This week Bruce is joined by Chief Econ0mist for the California Association of Realtors, Leslie Appleton-Young.
Leslie has had a tough job for the past few years, but things have changed for the better this year. Leslie can see the light at the end of the tunnel, and people’s expectations of the market have become more realistic. People are not as afraid of the downturn. However, she does not feel that this is true in all price bands. Over the next 24 months, the upper end of the market will experience many more price reductions. In the moderate to low end of the distressed market, Leslie predicts that prices will remain flat, and possibly increase slightly. The upper end of the market has seen some adjustment, but nothing like the lower end of the market. As the economic turmoil hits upper end markets, sellers will have to be more realistic about what they expect to get for their homes. In Riverside, there are some great homes with loans on them worth $1.5 million, but they cannot even sell for $700,000.
The lower price, subprime inventory has been absorbed, and that part of the market seems to be coming back. The stimulus for first time buyers and the decreased rates have had a significant influence on home purchases.
Every area in California is unique and different, but the dichotomy in today’s housing market has more to do with price than location. Part of the problem is that people are having trouble qualifying for loans. Demand for homes at the low end of the market exceeds the supply, but the opposite is true for the high end.
In the past, Bruce has found that inventory levels are pretty accurate leading statistics. When you are below a certain months level of inventory, you can often reasonably assume that things will turn around. There are a lot of lenders with properties that are not on the market. Default rates have also exploded, but the lenders will not file NODs. There is a penned up group of buyers, and there may also be a penned up group of buyers. Leslie thinks that government intervention will determine how this problem is rectified. It is difficult to predict how the government will deal with this problem.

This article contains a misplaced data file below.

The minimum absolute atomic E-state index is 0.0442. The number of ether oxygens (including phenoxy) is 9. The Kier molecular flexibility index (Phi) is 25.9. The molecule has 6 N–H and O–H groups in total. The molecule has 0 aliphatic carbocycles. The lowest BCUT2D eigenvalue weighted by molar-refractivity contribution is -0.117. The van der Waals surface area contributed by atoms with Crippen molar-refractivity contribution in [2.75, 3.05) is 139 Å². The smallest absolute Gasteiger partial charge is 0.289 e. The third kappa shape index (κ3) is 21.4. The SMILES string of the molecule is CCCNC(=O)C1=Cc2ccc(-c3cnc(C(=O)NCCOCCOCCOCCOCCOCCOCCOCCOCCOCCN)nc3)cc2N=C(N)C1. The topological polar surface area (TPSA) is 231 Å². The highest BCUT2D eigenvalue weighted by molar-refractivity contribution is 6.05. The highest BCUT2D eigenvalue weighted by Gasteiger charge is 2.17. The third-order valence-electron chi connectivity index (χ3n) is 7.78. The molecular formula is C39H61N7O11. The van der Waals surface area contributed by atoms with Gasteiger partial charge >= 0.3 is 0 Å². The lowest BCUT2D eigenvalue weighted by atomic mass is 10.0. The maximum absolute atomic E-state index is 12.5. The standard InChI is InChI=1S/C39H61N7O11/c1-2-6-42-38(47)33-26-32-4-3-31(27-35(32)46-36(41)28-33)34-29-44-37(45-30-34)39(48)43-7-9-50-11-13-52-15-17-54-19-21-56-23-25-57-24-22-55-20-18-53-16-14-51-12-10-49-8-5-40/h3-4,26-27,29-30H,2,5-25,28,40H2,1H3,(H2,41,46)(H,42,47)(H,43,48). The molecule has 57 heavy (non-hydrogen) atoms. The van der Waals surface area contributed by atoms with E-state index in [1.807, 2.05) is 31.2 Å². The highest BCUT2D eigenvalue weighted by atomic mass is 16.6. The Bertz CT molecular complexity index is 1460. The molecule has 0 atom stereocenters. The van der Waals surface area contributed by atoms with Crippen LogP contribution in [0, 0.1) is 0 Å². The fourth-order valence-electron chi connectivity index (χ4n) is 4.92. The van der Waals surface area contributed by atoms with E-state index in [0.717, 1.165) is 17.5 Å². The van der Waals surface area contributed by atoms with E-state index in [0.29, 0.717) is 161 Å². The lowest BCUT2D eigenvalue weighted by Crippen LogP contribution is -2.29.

California has benefited from the stimulus programs. We are starting to see more green shoots, and Leslie thinks that the iPad may have positively affected our economy. The state deficit has decreased over the last few months. California is an outlier. We boom harder, we sell more, and we improve quicker. However, our recovery is generally rather flat. We had a 5.9 percent GDP growth in the 4th quarter of 2009, and 4 percent of that was inventory restocking. Leslie wonders how much of our retail sales growth is tied to all those homes that are behind on their mortgages. We are not out of this downturn yet, but we are improving. The government stimulus is going away, and that is why there is some uncertainty about the outcome of the second half of this year. We will likely see interest rates increase. They have already increased a bit, but only by a quarter point. If interest rates climbed above 6 percent, Leslie thinks that there would be a strong negative reaction in the market.
Sometimes when rates increase, people feel encouraged to buy before rates become unreasonable. It is important for people to remember that it is not clear that prices have bottomed in all categories, but it is pretty clear that rates will be higher in a year than they are now. People need to measure the tradeoff between the cost of increased rates and decreased prices.
When Bruce became an investor, he refinanced his home in 1981 at 17.5 percent. One year later, he was delighted to refinance at 12.5. Very smart people told him that rates would never go below 10 percent, but now many people would feel jipped if they bought at a rate above 6 percent even though that is a historically incredible rate.